Helpful Tips for Teaching Reading
Reading Moves: What Not to Do
By Richard Allingtion
In almost every early elementary classroom you'll see students reading aloud and answering questions about what they've read. It's time for a change.
Some instructional moves are so common that almost no one notices them anymore. That's true of two moves I observe teachers using for reading instruction in almost every elementary classroom I visit. Both moves--interrupting students to correct their mistakes during oral reading and, asking students low-level questions after they've finished reading--are widespread, despite the fact that no good evidence has ever supported them as effective. At best, both of these moves are unproductive; at worst, they undermine our children's literacy development.
In the end, students are more likely to learn what was taught than to learn what is never taught. To make literacy instruction more effective, we need to reconsider and fine-tune these common instructional moves.
To read this very interesting and informative article, click on the link below.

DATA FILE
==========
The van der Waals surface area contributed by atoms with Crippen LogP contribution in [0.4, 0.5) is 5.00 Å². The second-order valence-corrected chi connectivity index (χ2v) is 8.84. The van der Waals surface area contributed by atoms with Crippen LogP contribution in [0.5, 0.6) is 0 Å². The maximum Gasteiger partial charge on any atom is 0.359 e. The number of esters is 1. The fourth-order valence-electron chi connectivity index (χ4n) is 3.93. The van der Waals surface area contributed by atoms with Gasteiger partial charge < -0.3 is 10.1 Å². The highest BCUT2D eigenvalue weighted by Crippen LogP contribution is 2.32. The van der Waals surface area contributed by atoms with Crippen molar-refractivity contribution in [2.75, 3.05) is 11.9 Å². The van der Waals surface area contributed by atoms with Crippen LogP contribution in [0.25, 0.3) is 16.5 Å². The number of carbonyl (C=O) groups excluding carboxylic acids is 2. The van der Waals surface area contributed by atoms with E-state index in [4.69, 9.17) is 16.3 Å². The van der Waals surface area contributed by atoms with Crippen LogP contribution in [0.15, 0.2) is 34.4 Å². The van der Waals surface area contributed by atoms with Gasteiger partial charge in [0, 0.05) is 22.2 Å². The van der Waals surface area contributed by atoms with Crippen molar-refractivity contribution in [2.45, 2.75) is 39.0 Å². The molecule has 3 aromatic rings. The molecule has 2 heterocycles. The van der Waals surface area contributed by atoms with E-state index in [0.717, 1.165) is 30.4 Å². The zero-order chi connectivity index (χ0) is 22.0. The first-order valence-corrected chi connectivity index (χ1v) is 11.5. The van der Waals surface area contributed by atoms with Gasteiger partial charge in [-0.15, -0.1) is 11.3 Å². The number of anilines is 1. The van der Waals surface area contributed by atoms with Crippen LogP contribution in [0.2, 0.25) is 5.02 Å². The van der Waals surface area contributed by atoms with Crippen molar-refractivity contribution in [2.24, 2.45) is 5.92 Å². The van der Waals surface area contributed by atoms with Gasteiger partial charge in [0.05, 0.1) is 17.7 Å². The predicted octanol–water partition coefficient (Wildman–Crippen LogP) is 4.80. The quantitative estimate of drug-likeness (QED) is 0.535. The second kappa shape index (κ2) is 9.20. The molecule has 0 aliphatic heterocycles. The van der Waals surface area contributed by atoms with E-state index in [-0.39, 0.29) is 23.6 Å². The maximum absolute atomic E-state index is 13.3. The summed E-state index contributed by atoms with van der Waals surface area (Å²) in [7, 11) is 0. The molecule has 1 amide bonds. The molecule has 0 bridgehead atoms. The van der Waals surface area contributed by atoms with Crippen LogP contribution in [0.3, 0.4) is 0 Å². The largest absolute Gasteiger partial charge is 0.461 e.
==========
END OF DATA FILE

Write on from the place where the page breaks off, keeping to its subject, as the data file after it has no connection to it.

Tips of the Month: What to Do
- Use oral reading selectively. By the middle of first grade, most reading should be done silently.
- If you do elect to have students read a text aloud, consciously bite your tongue as they read. Wait until the student has completed at least a full sentence before you interrupt, and then interrupt with a comment that encourages the student to self-regulate. (See Fountas and Pinnell prompting guide)
- Ensure that other students who might be following along or listening to the student read aloud also do not interrupt the reader.
- If you are concerned that you cannot monitor the accuracy of students' reading when they read silently, remember that all you really need to do is ask them to retell what they've read. Misreadings become obvious during retellings.
Improving Classroom Discussions
- Turn, pair and share--have students turn to a student sitting nearby and talk briefly about a text they have just read or listened to.
- Model a conversation about a story. For example, by saying, "I disagree, and here's why"
For a list of conversation prompts, click on the link below:
Adult Swim...for those 16 years and over...
To Kill a Mockingbird by Harper Lee
1984 by George Orwell
Pride and Prejudice by Jane Austen
The Diary of a Young Girl by Anne Frank
The Catcher in the Rye by J. D. Salinger